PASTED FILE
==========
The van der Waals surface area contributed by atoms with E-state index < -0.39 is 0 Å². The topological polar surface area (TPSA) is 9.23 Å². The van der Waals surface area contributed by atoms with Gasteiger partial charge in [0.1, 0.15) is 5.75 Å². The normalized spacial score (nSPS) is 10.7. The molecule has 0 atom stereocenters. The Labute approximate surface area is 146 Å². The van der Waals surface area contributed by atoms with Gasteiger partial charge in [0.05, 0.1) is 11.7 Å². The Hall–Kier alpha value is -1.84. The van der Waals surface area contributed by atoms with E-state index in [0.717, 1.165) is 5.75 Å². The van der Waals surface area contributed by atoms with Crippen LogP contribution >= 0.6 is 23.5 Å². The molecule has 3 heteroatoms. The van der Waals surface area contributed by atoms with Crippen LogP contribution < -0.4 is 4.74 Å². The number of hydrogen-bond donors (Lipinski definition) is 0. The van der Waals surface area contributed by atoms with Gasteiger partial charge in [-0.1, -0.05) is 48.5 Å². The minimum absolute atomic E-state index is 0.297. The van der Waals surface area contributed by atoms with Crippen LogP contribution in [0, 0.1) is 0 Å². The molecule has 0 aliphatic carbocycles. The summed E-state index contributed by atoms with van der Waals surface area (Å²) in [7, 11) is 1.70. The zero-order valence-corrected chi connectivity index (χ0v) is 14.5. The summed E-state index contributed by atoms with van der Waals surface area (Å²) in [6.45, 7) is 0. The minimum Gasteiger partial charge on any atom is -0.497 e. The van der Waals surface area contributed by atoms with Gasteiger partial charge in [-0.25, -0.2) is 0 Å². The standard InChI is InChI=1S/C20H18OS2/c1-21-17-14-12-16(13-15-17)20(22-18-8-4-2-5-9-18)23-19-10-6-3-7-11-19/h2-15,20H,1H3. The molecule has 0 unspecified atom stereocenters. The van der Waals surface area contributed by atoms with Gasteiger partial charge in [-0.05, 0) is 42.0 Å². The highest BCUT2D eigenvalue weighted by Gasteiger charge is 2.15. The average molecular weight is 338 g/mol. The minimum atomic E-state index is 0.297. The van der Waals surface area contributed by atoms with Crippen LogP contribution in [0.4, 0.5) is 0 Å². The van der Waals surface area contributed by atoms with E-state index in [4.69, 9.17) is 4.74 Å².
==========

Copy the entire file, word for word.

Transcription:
The van der Waals surface area contributed by atoms with E-state index < -0.39 is 0 Å². The topological polar surface area (TPSA) is 9.23 Å². The van der Waals surface area contributed by atoms with Gasteiger partial charge in [0.1, 0.15) is 5.75 Å². The normalized spacial score (nSPS) is 10.7. The molecule has 0 atom stereocenters. The Labute approximate surface area is 146 Å². The van der Waals surface area contributed by atoms with Gasteiger partial charge in [0.05, 0.1) is 11.7 Å². The Hall–Kier alpha value is -1.84. The van der Waals surface area contributed by atoms with E-state index in [0.717, 1.165) is 5.75 Å². The van der Waals surface area contributed by atoms with Crippen LogP contribution >= 0.6 is 23.5 Å². The molecule has 3 heteroatoms. The van der Waals surface area contributed by atoms with Crippen LogP contribution < -0.4 is 4.74 Å². The number of hydrogen-bond donors (Lipinski definition) is 0. The van der Waals surface area contributed by atoms with Gasteiger partial charge in [-0.1, -0.05) is 48.5 Å². The minimum absolute atomic E-state index is 0.297. The van der Waals surface area contributed by atoms with Crippen LogP contribution in [0, 0.1) is 0 Å². The molecule has 0 aliphatic carbocycles. The summed E-state index contributed by atoms with van der Waals surface area (Å²) in [7, 11) is 1.70. The zero-order valence-corrected chi connectivity index (χ0v) is 14.5. The summed E-state index contributed by atoms with van der Waals surface area (Å²) in [6.45, 7) is 0. The minimum Gasteiger partial charge on any atom is -0.497 e. The van der Waals surface area contributed by atoms with Gasteiger partial charge in [-0.25, -0.2) is 0 Å². The standard InChI is InChI=1S/C20H18OS2/c1-21-17-14-12-16(13-15-17)20(22-18-8-4-2-5-9-18)23-19-10-6-3-7-11-19/h2-15,20H,1H3. The molecule has 0 unspecified atom stereocenters. The van der Waals surface area contributed by atoms with Gasteiger partial charge in [-0.05, 0) is 42.0 Å². The highest BCUT2D eigenvalue weighted by Gasteiger charge is 2.15. The average molecular weight is 338 g/mol. The minimum atomic E-state index is 0.297. The van der Waals surface area contributed by atoms with Crippen LogP contribution in [0.4, 0.5) is 0 Å². The van der Waals surface area contributed by atoms with E-state index in [4.69, 9.17) is 4.74 Å².